The arrival of 100 Cuban specialist doctors was met with a mixture of skepticism and approval. As they settled down to work, stories emerged of how well they blended with locals and the impact they were having in their fields. All was well until Kenya yesterday woke up to grim news that two of them had been abducted in Mandera.
What could have gone wrong, that a government which knows only too well the dangers that bedevil the region could be caught flat-footed in a case involving the expatriates? In the past, Kenyans have lost lives in Mandera, in attacks instigated by terrorist elements. The least the government could have done was to ensure continuous surveillance and beefed up security. With a fledgling healthcare, Kenya cannot afford to lower its guard in its duty to rein in such brazen attacks that only serve to hurt the lives of people by disrupting government services.
We strongly condemn the attack, and urge security agencies to heighten security for all Cuban doctors working in Kenya. The government must support the doctors to operate in a free environment without them having to watch over their backs. This is because a threat to security anywhere is a threat to security everywhere.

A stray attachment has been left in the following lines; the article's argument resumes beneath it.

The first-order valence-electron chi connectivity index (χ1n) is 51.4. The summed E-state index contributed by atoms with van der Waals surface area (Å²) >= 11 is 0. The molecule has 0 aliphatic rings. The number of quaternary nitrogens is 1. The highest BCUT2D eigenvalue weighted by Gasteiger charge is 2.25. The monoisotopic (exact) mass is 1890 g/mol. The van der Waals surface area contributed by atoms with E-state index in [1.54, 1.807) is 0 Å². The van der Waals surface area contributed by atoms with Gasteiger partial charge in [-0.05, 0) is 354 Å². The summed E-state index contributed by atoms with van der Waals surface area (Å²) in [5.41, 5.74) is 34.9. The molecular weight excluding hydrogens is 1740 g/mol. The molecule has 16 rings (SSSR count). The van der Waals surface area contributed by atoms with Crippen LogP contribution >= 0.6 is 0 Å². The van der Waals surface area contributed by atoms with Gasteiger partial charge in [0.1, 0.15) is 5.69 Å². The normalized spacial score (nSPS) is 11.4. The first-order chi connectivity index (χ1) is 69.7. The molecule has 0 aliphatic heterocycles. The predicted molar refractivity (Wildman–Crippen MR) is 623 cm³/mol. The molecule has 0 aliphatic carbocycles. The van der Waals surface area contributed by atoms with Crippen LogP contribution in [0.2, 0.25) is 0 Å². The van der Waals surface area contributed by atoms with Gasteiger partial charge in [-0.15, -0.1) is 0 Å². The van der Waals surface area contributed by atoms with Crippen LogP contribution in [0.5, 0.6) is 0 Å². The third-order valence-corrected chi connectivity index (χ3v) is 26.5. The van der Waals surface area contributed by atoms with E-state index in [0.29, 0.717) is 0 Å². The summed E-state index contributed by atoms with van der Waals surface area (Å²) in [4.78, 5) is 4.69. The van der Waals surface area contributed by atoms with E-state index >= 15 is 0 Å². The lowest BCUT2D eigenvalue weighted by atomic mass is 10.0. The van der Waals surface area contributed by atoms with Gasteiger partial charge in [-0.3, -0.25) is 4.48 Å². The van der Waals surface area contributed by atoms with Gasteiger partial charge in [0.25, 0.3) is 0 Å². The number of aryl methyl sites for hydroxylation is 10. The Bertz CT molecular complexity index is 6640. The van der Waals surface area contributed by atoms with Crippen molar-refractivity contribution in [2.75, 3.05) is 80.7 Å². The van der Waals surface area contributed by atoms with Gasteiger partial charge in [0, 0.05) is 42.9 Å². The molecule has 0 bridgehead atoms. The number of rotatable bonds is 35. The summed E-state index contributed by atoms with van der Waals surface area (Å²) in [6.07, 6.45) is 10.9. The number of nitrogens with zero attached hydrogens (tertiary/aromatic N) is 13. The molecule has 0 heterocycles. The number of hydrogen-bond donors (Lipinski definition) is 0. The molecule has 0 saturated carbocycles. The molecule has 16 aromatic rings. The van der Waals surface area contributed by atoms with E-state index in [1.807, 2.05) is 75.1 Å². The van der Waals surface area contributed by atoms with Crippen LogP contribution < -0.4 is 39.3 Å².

Indeed, Inspector General of Police Hilary Mutyambai must now hit the ground running and ensure that intelligence is top-notch while increasing patrols around hospitals. Further, the government must get to the bottom of the attack and uncover those behind it. A lot has been said about our country's engagement in Somalia, and if Al Shabaab elements had a role in this, then firm steps must be taken to eliminate the threat.
Finally, improved security should not mean giving each of the doctors personalised security, but improving the overall security situation, especially in volatile areas. It would be pointless to treat only the symptoms. Increased intelligence and action hold key to dealing with this menace. The least the government can do now is to act fast, find the abducted doctors and punish the perpetrators.